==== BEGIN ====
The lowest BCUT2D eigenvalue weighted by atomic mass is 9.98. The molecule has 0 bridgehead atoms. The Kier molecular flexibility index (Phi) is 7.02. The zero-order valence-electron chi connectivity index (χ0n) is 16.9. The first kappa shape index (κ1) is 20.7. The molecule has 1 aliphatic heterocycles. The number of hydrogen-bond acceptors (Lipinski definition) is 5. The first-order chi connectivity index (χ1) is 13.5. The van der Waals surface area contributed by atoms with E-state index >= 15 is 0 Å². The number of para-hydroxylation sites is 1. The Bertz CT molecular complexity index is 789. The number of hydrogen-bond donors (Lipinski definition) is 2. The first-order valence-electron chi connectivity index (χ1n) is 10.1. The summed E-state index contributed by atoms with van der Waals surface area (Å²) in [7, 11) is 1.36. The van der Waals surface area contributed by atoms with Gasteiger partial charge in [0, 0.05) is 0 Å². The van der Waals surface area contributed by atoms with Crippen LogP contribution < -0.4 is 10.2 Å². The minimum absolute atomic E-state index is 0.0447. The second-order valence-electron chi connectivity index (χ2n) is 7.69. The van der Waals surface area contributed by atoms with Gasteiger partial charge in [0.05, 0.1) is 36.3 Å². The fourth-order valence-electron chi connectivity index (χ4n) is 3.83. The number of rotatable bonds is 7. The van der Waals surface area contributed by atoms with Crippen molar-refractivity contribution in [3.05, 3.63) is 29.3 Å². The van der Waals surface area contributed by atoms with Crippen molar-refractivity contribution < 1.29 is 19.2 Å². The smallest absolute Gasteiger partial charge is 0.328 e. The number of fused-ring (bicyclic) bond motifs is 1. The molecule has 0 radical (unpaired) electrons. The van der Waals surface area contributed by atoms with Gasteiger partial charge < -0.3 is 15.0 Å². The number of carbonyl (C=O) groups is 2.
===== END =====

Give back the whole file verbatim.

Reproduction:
The lowest BCUT2D eigenvalue weighted by atomic mass is 9.98. The molecule has 0 bridgehead atoms. The Kier molecular flexibility index (Phi) is 7.02. The zero-order valence-electron chi connectivity index (χ0n) is 16.9. The first kappa shape index (κ1) is 20.7. The molecule has 1 aliphatic heterocycles. The number of hydrogen-bond acceptors (Lipinski definition) is 5. The first-order chi connectivity index (χ1) is 13.5. The van der Waals surface area contributed by atoms with E-state index >= 15 is 0 Å². The number of para-hydroxylation sites is 1. The Bertz CT molecular complexity index is 789. The number of hydrogen-bond donors (Lipinski definition) is 2. The first-order valence-electron chi connectivity index (χ1n) is 10.1. The summed E-state index contributed by atoms with van der Waals surface area (Å²) in [7, 11) is 1.36. The van der Waals surface area contributed by atoms with Gasteiger partial charge in [0, 0.05) is 0 Å². The van der Waals surface area contributed by atoms with Crippen LogP contribution < -0.4 is 10.2 Å². The minimum absolute atomic E-state index is 0.0447. The second-order valence-electron chi connectivity index (χ2n) is 7.69. The van der Waals surface area contributed by atoms with Gasteiger partial charge in [0.05, 0.1) is 36.3 Å². The fourth-order valence-electron chi connectivity index (χ4n) is 3.83. The number of rotatable bonds is 7. The van der Waals surface area contributed by atoms with Crippen molar-refractivity contribution in [3.05, 3.63) is 29.3 Å². The van der Waals surface area contributed by atoms with Crippen molar-refractivity contribution < 1.29 is 19.2 Å². The smallest absolute Gasteiger partial charge is 0.328 e. The number of fused-ring (bicyclic) bond motifs is 1. The molecule has 0 radical (unpaired) electrons. The van der Waals surface area contributed by atoms with Gasteiger partial charge < -0.3 is 15.0 Å². The number of carbonyl (C=O) groups is 2.